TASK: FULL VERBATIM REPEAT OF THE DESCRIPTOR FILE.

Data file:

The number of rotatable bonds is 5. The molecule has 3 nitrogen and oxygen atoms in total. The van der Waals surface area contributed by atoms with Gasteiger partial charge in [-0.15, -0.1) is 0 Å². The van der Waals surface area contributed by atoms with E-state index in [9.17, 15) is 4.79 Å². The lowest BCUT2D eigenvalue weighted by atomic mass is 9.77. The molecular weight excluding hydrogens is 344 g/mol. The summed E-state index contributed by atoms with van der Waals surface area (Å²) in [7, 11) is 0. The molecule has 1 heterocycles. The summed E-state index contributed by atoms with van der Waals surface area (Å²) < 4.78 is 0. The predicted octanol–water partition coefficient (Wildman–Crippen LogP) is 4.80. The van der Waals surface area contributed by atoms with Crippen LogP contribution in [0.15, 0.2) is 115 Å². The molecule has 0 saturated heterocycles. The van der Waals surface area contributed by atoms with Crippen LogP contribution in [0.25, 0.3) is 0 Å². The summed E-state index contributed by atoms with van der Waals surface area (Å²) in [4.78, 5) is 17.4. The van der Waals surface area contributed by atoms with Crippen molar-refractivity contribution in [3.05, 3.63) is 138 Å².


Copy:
The number of rotatable bonds is 5. The molecule has 3 nitrogen and oxygen atoms in total. The van der Waals surface area contributed by atoms with Gasteiger partial charge in [-0.15, -0.1) is 0 Å². The van der Waals surface area contributed by atoms with E-state index in [9.17, 15) is 4.79 Å². The lowest BCUT2D eigenvalue weighted by atomic mass is 9.77. The molecular weight excluding hydrogens is 344 g/mol. The summed E-state index contributed by atoms with van der Waals surface area (Å²) in [7, 11) is 0. The molecule has 1 heterocycles. The summed E-state index contributed by atoms with van der Waals surface area (Å²) < 4.78 is 0. The predicted octanol–water partition coefficient (Wildman–Crippen LogP) is 4.80. The van der Waals surface area contributed by atoms with Crippen LogP contribution in [0.15, 0.2) is 115 Å². The molecule has 0 saturated heterocycles. The van der Waals surface area contributed by atoms with Crippen LogP contribution in [0.25, 0.3) is 0 Å². The summed E-state index contributed by atoms with van der Waals surface area (Å²) in [4.78, 5) is 17.4. The van der Waals surface area contributed by atoms with Crippen molar-refractivity contribution in [3.05, 3.63) is 138 Å².